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HMRC internal manual

Company Taxation Manual

HM Revenue & Customs
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Particular topics: company dissolution: distributions


Distributions in anticipation of dissolution under the striking off process (Companies Act 2006/S1000 or S1003) made on or after 1 March 2012 are subject to a statutory rule at CTA10/S1030A introduced by article 16 of The Enactment of Extra-Statutory Concessions Order 2012, SI2012/266.  The conditions are that

  • at the time of the distribution, the company has secured, or intends to secure, payment of debts due to it, and similarly has satisfied, or intends to satisfy, debts due from it, and
  • the amount of the distribution, or total amount of distributions if more than one, does not exceed £25,000.

If the company has not been dissolved after two years have passed from a distribution, or the first condition above has not been satisfied by that time, normal distribution treatment applies.  See CTM36240.

A company incorporated overseas is treated similarly in relation to analogous striking off provisions under the law of the overseas territory.


If all the following conditions are satisfied for distributions that take place before 1 March 2012, those taking place in circumstances described in CTM36205 are treated as if they had been made in the course of a winding-up process commenced on the date the company declared its intention to seek or accept striking off and dissolution, or at an earlier date if the company had then ceased to carry on business and begun to distribute its assets.

CTA10/S1000 (CT distribution treatment) will not then apply to the distribution of assets to shareholders, but any CGT liability that would arise on such distribution must be paid. It may not always be in the interest of the company and its members to make this tax arrangement.  It is, where appropriate, made on the assumption that the company will be struck off and dissolved.  It may be cancelled, and the full tax charged, if this does not happen (see CTM36240).

The concession is not necessarily refused because not all the conditions are met.  Where a company requests concessionary treatment, and the conditions are not all met, submit the case to CTISA (Technical).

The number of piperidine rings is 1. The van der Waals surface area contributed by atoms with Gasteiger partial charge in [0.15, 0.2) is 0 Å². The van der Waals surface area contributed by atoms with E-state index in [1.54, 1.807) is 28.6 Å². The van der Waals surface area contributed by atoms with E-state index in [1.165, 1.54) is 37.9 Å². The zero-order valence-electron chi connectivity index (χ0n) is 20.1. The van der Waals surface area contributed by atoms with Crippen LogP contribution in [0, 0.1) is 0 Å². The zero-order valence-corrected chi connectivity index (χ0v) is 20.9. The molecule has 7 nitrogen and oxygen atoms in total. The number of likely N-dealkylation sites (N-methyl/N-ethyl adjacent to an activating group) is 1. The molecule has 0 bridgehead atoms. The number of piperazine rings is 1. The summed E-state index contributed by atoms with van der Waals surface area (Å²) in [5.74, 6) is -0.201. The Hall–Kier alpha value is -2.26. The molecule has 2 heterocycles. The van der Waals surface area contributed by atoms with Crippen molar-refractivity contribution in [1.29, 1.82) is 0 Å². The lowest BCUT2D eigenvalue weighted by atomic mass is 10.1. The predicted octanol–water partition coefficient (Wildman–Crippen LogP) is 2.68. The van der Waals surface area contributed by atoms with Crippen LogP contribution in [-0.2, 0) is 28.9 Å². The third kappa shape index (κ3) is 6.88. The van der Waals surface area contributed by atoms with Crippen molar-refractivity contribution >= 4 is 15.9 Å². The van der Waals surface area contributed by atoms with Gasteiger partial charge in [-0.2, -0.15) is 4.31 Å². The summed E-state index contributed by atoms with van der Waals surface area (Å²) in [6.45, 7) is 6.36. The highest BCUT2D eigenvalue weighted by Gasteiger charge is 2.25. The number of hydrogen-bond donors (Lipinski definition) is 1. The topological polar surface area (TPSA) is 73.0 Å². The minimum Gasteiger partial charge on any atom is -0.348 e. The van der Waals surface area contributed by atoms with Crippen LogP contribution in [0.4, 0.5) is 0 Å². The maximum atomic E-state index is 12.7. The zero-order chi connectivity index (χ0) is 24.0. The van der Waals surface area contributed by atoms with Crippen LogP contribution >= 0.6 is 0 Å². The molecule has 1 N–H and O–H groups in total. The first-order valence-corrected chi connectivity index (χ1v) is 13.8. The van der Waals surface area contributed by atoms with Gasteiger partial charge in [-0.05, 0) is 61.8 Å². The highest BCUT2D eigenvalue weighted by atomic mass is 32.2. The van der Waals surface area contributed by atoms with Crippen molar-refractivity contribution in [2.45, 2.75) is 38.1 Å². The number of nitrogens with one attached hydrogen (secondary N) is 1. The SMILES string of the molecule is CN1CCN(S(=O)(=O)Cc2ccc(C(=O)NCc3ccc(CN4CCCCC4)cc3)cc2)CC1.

These arrangements can also apply to a UK resident company established under a foreign jurisdiction if the company is struck off under provisions similar to CA06/S1000 and S1003 procedures.  A claim for the concession to apply in these circumstances should also be submitted to CTISA (Technical) whether or not all the conditions are met.

Conditions of ESCC16

  1. The company is not one which, if the distributions were made in a winding up, would be reported to the Anti-Avoidance Group, Clearance and Counteraction Team in relation to ITA07/PART13/CHAPTER1 (formerly ICTA88/S703) under sub-paragraphs (e) or (f) of CTM36875.
  2. The company is not the subject of an enquiry either on its own or as part of an enquiry embracing individuals or other companies.
  3. The company satisfies an HMRC officer that:
(a) it does not intend to trade or carry on business in future, and  
(b) it intends to collect its debts, pay off its creditors in full and distribute any balance of its assets to its shareholders (or has already done so), and  
(c) it intends to seek or accept striking off and dissolution.  
    4. The company and its shareholders agree that:

(a) they will supply such information as is necessary to determine, and will pay, any CT liability on income or capital gains, and

b) the shareholders will pay any CGT liability (or CT in the case of a corporate shareholder) in respect of any amount distributed to them in cash or otherwise as if the distributions had been made during a winding-up (see CG40430 to CG40432).